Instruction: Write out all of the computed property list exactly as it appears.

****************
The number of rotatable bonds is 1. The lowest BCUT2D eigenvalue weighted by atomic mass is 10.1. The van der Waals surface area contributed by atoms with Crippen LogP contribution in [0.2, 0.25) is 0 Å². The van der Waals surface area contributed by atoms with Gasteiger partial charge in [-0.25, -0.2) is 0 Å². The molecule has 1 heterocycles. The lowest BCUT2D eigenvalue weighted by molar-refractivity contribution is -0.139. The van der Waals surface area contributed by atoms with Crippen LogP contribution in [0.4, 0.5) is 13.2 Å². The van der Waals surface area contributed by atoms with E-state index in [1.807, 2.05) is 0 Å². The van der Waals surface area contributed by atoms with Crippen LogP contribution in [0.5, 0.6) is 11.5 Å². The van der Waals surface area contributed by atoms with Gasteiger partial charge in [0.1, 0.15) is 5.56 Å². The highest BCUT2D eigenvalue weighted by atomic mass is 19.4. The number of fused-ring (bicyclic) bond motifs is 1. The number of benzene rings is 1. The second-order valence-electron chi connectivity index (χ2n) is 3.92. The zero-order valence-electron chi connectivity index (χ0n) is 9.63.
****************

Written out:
The number of rotatable bonds is 1. The lowest BCUT2D eigenvalue weighted by atomic mass is 10.1. The van der Waals surface area contributed by atoms with Crippen LogP contribution in [0.2, 0.25) is 0 Å². The van der Waals surface area contributed by atoms with Gasteiger partial charge in [-0.25, -0.2) is 0 Å². The molecule has 1 heterocycles. The lowest BCUT2D eigenvalue weighted by molar-refractivity contribution is -0.139. The van der Waals surface area contributed by atoms with Crippen LogP contribution in [0.4, 0.5) is 13.2 Å². The van der Waals surface area contributed by atoms with E-state index in [1.807, 2.05) is 0 Å². The van der Waals surface area contributed by atoms with Crippen LogP contribution in [0.5, 0.6) is 11.5 Å². The van der Waals surface area contributed by atoms with Gasteiger partial charge in [0.1, 0.15) is 5.56 Å². The highest BCUT2D eigenvalue weighted by atomic mass is 19.4. The number of fused-ring (bicyclic) bond motifs is 1. The number of benzene rings is 1. The second-order valence-electron chi connectivity index (χ2n) is 3.92. The zero-order valence-electron chi connectivity index (χ0n) is 9.63.